Mazda’s Made With Soul campaign invites people who are driven by an innate sense of curiosity to share their stories of precision craftmanship, infused with their soul. As part of the campaign, Mazda delved into the Japanese principles that define the brand, and then searched high and low to find people who are driven by an innate sense of curiosity and who had a yearning to share their passion for their craft.
For Retang Phaahla, the co-founder of Setṧong Tea Crafters, her soul is directly linked to that of the Bapedi culture, to the community that has been a part of her journey to discover harmony through the rituals of tea making and tea drinking. Because harmony is so integral to Setṧong Tea Crafters she felt perfect synergy with the Japanese principles embodied by Mazda’s Made With Soul campaign, particularly that of kacho fugetsu. Kacho fugetso is about respecting and living in harmony with nature. Retang finds harmony with nature by using only traditional herbs in Setṧong’s range of organic and hand-crafted teas.
The traditional herbs that Setṧong specialises in are the tepane leaves from Ga Phaahla and the diya root from Ga Matlala, both in the Sekhukhune district of the Limpopo province. These plants grow in the wild. And, like many other indigenous crops, they are very resilient and well adapted to local temperature changes and the water-scarce environment.
Speaking on how they’re planted, Retang explains: “The interesting thing about tepane is that it is planted in a way by birds. There’s a certain berry-like seed that the birds like. It’s sticky so they wipe their beaks on different host trees as a way of distributing it. That berry-like seed is sometimes like a parasite because it absorbs all the nutrients from that tree. From there it grows some leaves. Those leaves are what tepane is. In English it is called mistletoe. There are different types of mistletoe – some are poisonous, but we harvest it from trees that are not poisonous. Discerning which tree is poisonous, and which is not, is based on indigenous knowledge that has been passed down from generation to generation.”
Retang reveals that women drank tepane mostly to help alleviate menopausal issues, although they were not aware that what they were treating was menopause. They just knew that tepane helped with the dizzy spells and hot flashes they experienced as they grew older. Young girls drank it for period pain.
Tepane makes a black bush tea, it has a natural vanilla taste, and it is caffeine free.
“When we got the tea analysed, it was found to contain vitamins A, C and D and zinc. It’s a natural multivitamin and it is also good for your immune system. It’s great for your hair, skin and nails as well as overall wellness. It also speaks to the fact that in the rural areas you would find women and even men up to the age of 90 still very productive and going strong. There’s a lot of sustainability in the way they live,” Retang says.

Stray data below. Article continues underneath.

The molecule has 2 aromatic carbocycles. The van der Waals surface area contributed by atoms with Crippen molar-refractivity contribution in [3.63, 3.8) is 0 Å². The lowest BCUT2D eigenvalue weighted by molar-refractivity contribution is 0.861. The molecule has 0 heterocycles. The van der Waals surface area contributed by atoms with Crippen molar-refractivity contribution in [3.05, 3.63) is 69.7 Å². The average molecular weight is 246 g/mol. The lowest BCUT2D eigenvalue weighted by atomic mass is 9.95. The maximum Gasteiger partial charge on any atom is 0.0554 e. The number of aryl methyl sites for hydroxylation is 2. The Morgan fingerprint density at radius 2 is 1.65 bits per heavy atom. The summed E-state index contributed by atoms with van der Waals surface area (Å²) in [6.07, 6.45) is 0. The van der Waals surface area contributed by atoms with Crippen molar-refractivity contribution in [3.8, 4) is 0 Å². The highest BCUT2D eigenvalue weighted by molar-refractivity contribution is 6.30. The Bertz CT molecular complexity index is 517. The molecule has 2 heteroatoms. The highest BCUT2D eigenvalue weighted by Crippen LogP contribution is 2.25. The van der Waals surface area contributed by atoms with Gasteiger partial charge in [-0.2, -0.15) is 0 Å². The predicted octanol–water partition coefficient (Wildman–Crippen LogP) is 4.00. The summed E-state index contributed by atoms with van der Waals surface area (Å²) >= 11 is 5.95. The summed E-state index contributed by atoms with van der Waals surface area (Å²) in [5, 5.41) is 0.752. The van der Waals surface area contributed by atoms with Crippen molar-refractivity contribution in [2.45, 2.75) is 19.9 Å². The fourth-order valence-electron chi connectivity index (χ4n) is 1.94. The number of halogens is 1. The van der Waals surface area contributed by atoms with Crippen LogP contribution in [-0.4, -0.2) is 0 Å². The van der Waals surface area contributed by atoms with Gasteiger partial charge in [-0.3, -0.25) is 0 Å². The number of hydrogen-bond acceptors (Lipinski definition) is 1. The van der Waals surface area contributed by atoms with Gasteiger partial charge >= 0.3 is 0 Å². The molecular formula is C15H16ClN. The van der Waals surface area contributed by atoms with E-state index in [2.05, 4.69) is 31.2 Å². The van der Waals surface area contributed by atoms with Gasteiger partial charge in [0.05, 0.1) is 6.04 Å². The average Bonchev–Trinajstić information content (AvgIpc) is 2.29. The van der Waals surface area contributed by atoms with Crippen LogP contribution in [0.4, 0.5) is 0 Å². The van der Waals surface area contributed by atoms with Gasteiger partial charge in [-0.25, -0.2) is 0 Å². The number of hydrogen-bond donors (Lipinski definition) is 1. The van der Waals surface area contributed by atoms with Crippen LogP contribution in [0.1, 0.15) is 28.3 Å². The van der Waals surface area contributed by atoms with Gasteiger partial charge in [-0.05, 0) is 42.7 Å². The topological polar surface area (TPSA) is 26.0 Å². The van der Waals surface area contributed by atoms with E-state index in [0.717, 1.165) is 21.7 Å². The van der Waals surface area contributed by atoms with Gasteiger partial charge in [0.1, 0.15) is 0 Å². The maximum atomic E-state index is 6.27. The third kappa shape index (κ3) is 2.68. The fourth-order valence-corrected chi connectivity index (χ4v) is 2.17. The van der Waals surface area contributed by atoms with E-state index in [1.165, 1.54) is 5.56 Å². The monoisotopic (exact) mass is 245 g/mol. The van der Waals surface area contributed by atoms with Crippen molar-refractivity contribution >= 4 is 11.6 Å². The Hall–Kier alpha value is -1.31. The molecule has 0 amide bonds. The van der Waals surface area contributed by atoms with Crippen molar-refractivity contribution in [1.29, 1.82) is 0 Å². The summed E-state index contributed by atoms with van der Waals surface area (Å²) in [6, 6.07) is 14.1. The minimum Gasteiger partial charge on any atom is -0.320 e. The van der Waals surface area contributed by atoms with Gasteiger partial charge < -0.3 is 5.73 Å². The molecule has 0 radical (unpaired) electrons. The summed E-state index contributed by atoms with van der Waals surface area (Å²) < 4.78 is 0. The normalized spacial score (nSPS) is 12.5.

With the diya, they found that the community drinks the leaves of the diya plant. But after assessing it, it was found that the leaves were only available seasonally. The leaves taste like rooibos tea. However, a traditional healer who was part of the women Retang and Nondumiso were empowering revealed that the roots of the diya plant also have a lot of benefits. And that they have been using these roots in traditional healing for a very long time.
“Within traditional healing, it has been used for detoxing the body. It is rich in fibre, zinc, beta keratin and calcium. We have reduced its concentration because it is very strong and bitter. It now has a floral taste, which is similar to what the leaves taste like. It’s a good alternative to green tea and it is also caffeine free,” says Retang.
In developing and broadening the range of diya and tepane, Retang and her team have infused it with other beneficial herbs and spices for a holistic approach to wellness and for flavouring that invigorates the senses.
“The tepane teas are ones you would start the day with. Because of its nutritional value, it’s a great one to energise you, feed your body and to help you feel balanced. The diya teas with their blood pressure-reducing properties are calming. They are the ones to wind down your day with, from the afternoon to the evening to just relax your body and get your blood circulation going,” she notes.
In commercialising these traditional herbal teas for Setṧong, Retang and Nondumiso had to consult with community chiefs and traditional healers who had to give access to their land, indigenous knowledge and sacred practices. The ancestors were consulted for permission and to gain their confidence that Setṧong would empower the community and honour the heritage and knowledge given.
This respect and humility links itself directly to the Japanese philosophy of kacho fugetsu. It is for this reason that Retang and the inspiring story behind Setṧong Tea Crafters are being honoured as part of the Mazda Made With Soul Campaign, which is amplifying the voices of people who share Mazda’s passion for craftmanship, harmony and soul.
About Made With Soul
By connecting with the driver’s soul, each Mazda is more than just a combination of metal, leather, and glass. Find out more about the #MadeWithSoul series on the Mazda website.